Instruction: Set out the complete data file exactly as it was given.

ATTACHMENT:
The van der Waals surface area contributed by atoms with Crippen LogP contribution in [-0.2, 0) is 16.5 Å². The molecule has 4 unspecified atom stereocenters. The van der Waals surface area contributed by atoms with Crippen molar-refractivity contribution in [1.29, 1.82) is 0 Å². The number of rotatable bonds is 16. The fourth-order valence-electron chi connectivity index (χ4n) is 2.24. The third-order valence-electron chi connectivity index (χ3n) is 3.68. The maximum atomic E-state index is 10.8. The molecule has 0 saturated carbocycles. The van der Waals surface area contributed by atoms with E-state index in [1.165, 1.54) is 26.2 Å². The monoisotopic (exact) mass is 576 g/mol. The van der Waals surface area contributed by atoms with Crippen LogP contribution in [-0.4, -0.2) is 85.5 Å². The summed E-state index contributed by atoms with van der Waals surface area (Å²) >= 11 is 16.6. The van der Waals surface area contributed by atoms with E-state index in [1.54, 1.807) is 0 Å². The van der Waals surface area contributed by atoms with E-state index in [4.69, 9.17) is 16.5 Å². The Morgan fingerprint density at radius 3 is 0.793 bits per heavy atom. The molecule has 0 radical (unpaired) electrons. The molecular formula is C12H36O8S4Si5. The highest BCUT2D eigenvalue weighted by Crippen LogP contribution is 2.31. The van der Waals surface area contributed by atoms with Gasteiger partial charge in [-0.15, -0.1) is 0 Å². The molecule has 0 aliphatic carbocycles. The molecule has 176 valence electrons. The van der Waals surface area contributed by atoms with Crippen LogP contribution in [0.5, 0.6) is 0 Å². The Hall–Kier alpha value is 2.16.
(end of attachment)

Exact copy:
The van der Waals surface area contributed by atoms with Crippen LogP contribution in [-0.2, 0) is 16.5 Å². The molecule has 4 unspecified atom stereocenters. The van der Waals surface area contributed by atoms with Crippen molar-refractivity contribution in [1.29, 1.82) is 0 Å². The number of rotatable bonds is 16. The fourth-order valence-electron chi connectivity index (χ4n) is 2.24. The third-order valence-electron chi connectivity index (χ3n) is 3.68. The maximum atomic E-state index is 10.8. The molecule has 0 saturated carbocycles. The van der Waals surface area contributed by atoms with E-state index in [1.165, 1.54) is 26.2 Å². The monoisotopic (exact) mass is 576 g/mol. The van der Waals surface area contributed by atoms with Crippen LogP contribution in [-0.4, -0.2) is 85.5 Å². The summed E-state index contributed by atoms with van der Waals surface area (Å²) >= 11 is 16.6. The van der Waals surface area contributed by atoms with E-state index in [1.54, 1.807) is 0 Å². The van der Waals surface area contributed by atoms with E-state index in [4.69, 9.17) is 16.5 Å². The Morgan fingerprint density at radius 3 is 0.793 bits per heavy atom. The molecule has 0 radical (unpaired) electrons. The molecular formula is C12H36O8S4Si5. The highest BCUT2D eigenvalue weighted by Crippen LogP contribution is 2.31. The van der Waals surface area contributed by atoms with Gasteiger partial charge in [-0.15, -0.1) is 0 Å². The molecule has 0 aliphatic carbocycles. The molecule has 176 valence electrons. The van der Waals surface area contributed by atoms with Crippen LogP contribution in [0.5, 0.6) is 0 Å². The Hall–Kier alpha value is 2.16.